Capitalising on capture

CCS is rapidly gaining ground as an accepted green technology. But, say Li Jia and Liang Xi, financial barriers still stand in the way.

Over the last two decades, awareness has grown that carbon capture and storage (CCS) could be an important technology in the fight to reduce greenhouse gas emissions; more than 20 large-scale demonstration projects are now in the pipeline. According a 2009 report from the International Energy Agency, CCS in the power and industrial sectors is likely to represent 10% of total emissions reductions by 2030.

As most major economies have already made a commitment to controlling greenhouse gas emissions, ideally no new fossil-fuel power plants, oil-refinery and steel plants or cement kilns would be permitted unless they were built with full-scale CCS facilities. Widespread deployment of large-scale CCS is, however, facing two major challenges: a lack of experience in building and operating commercial-scale integrated CCS projects and insufficient financial incentives to provide a fair return for investors. Before these challenges can be addressed, new fossil-fuel combustion plants in the next decade should be designed and built using the carbon capture ready (CCR) approach in order to ease retrofitting of CCS in the future.

Some stakeholders are concerned that CCS technologies are not yet proven because of a lack of industrial projects. This view is not entirely correct. More than 100 industrial CCS projects are being developed and about 20 are currently in operation, including the Statoil-Sleipner one million-tonne per year storage project in Norway, the 30 megawatt Vatternfall-Schwarze Pumpe pilot plant in Germany and the Huaneng-Gaobeidian 3000-tonne per year post-combustion capture pilot in China. A few projects have been running for more than 10 years.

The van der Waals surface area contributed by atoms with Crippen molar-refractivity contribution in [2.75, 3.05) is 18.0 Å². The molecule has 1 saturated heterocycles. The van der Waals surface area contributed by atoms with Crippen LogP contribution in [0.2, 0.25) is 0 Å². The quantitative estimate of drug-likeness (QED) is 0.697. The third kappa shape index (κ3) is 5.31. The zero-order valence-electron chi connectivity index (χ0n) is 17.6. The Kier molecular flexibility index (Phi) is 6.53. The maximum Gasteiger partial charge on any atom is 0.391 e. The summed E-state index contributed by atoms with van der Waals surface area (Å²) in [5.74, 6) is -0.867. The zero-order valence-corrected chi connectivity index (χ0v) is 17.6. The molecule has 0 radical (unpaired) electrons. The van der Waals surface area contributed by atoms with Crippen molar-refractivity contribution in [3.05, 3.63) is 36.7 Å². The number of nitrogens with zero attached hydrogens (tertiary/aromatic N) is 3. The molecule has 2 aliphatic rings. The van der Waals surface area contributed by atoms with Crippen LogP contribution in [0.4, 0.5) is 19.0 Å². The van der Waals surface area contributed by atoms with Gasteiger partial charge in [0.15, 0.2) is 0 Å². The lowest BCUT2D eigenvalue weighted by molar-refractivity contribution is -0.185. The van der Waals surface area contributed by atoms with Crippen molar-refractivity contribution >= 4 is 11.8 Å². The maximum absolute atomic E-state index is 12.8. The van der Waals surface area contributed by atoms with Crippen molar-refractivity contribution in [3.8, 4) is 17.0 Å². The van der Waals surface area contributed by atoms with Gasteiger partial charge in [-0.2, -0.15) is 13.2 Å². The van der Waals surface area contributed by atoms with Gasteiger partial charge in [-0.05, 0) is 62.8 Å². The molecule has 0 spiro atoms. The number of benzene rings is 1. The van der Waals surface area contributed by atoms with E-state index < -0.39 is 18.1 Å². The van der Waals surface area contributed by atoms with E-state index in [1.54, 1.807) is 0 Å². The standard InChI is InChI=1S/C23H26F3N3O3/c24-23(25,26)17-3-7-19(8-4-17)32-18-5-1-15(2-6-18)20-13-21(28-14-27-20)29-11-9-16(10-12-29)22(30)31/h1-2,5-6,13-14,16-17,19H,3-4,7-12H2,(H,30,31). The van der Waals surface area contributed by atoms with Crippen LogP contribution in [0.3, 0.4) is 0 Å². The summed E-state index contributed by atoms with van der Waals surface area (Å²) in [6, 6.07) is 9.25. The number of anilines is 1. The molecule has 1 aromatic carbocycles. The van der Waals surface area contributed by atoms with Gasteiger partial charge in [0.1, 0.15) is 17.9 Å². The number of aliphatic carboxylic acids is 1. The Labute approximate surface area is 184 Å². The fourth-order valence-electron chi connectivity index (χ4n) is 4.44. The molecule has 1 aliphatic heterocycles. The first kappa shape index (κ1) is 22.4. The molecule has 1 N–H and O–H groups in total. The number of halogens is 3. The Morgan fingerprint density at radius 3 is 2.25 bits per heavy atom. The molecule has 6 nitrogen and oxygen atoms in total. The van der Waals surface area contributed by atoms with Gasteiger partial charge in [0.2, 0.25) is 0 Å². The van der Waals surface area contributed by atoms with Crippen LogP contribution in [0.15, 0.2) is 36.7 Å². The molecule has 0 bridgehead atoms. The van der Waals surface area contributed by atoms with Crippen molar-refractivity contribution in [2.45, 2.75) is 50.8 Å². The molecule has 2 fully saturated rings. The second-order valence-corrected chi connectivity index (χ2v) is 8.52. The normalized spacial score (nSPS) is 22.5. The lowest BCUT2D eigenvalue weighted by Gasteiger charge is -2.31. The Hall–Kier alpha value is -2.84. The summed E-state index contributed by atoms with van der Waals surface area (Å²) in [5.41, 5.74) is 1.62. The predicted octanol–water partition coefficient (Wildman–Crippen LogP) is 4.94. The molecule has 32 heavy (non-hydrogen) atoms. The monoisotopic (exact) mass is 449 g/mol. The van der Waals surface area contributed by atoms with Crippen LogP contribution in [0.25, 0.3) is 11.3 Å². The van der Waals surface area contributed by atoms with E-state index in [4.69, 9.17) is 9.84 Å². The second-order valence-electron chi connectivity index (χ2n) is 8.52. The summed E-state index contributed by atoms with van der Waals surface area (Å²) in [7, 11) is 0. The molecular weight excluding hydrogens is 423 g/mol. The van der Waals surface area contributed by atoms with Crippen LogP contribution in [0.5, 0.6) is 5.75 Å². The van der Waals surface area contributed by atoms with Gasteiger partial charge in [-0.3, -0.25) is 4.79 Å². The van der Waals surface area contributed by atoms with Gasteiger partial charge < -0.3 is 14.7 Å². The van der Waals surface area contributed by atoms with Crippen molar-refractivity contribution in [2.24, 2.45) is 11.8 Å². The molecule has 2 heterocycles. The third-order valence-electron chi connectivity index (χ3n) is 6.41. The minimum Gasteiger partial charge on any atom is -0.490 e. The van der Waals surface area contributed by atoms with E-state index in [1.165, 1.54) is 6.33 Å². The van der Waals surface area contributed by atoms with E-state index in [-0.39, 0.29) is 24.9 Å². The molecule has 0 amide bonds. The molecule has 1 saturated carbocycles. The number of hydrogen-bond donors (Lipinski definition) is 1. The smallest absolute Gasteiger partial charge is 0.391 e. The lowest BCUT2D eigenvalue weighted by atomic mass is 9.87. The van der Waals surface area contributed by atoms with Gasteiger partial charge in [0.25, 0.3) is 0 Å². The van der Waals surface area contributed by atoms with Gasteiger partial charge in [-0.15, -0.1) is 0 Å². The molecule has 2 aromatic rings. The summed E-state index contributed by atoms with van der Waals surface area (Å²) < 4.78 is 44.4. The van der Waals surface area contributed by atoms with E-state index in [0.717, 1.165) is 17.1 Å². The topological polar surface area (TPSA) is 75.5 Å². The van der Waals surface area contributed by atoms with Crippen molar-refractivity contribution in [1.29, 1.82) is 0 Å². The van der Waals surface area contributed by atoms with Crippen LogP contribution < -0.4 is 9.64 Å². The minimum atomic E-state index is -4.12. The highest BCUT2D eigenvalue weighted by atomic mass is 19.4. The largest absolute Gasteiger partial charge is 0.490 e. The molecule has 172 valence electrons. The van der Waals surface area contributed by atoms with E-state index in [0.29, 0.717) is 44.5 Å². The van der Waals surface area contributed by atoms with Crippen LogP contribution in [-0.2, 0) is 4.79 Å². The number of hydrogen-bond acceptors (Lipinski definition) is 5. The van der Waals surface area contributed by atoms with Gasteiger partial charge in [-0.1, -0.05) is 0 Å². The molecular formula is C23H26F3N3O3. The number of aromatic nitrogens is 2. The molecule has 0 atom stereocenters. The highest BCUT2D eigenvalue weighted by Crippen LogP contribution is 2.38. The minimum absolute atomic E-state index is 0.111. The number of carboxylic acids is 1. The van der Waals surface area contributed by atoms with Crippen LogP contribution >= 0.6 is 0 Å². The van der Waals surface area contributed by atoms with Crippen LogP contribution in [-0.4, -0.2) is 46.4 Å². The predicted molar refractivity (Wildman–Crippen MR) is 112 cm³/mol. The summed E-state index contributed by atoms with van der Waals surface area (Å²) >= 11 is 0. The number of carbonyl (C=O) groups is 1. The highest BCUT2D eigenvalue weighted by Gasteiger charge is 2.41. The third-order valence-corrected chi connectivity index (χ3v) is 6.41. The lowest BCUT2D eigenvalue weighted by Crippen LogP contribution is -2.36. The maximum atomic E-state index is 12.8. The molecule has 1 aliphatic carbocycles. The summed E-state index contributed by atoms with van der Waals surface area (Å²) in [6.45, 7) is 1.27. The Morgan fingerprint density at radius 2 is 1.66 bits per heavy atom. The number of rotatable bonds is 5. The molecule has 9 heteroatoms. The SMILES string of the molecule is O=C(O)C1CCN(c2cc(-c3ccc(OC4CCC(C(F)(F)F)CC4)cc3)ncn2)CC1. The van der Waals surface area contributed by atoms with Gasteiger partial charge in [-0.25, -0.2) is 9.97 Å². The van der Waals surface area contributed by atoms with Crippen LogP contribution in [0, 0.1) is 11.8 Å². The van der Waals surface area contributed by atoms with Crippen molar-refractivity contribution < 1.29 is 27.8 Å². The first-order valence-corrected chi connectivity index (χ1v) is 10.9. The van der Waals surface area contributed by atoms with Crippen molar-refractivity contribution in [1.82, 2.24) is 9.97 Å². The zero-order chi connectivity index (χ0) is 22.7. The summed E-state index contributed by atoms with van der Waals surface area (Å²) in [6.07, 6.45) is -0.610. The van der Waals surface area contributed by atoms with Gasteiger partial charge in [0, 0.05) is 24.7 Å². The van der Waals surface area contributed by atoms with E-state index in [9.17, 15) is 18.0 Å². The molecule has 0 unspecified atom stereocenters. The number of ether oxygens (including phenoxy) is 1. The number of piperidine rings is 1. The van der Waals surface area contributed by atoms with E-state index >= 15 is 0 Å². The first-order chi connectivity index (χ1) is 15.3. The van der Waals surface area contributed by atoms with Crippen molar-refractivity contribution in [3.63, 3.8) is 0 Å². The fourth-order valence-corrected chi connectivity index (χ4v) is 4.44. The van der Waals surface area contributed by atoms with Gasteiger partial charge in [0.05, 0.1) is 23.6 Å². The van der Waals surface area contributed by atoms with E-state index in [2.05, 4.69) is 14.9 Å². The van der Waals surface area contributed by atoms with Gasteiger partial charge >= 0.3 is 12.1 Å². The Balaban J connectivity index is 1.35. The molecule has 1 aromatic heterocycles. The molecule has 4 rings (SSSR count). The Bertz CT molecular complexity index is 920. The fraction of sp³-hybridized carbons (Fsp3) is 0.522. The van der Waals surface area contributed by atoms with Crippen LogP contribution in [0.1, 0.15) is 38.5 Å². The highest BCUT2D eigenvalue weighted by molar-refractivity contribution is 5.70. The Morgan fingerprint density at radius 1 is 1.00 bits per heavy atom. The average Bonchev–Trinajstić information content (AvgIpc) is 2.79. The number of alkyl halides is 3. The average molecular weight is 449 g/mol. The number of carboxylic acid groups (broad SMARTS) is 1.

The real issue is a lack of large-scale schemes. According to the United Kingdom’s Stern Review, capturing carbon dioxide from fossil-fuel power stations is essential to delivering steep cuts in emissions. But no existing CCS project is yet capturing carbon dioxide from power stations at a rate of more than one million tonnes per year.

The European Union hopes to have at least 10 demonstration projects up and running by 2015 and is preparing a knowledge-sharing framework for CCS, though the timetable appears to be slipping. The US energy secretary Steven Chu has announced a similarly ambitious target: the United States could have 10 to 12 commercial demonstration projects operational by 2016 and ready for a wider commercial deployment by 2019. The Australian government, meanwhile, is providing 100 million Australian dollars (US$90 million) per year for a Global Carbon Capture and Storage Institute (GCCSI) to support demonstration projects worldwide. And, while the Chinese government has not yet aggressively supported CCS demonstration projects, large state-owned energy companies such as Huaneng Group, GreenGen and Shenhua have proposed a number of large-scale schemes. Several bilateral and multilateral initiatives have also been established in order to accelerate the sharing of risk, funding and knowledge, including the Carbon Sequestration Leadership Forum, the FutureGen Alliance, and the UK-EU-China Near Zero Emissions Coal (NZEC) initiative plus the GCCSI.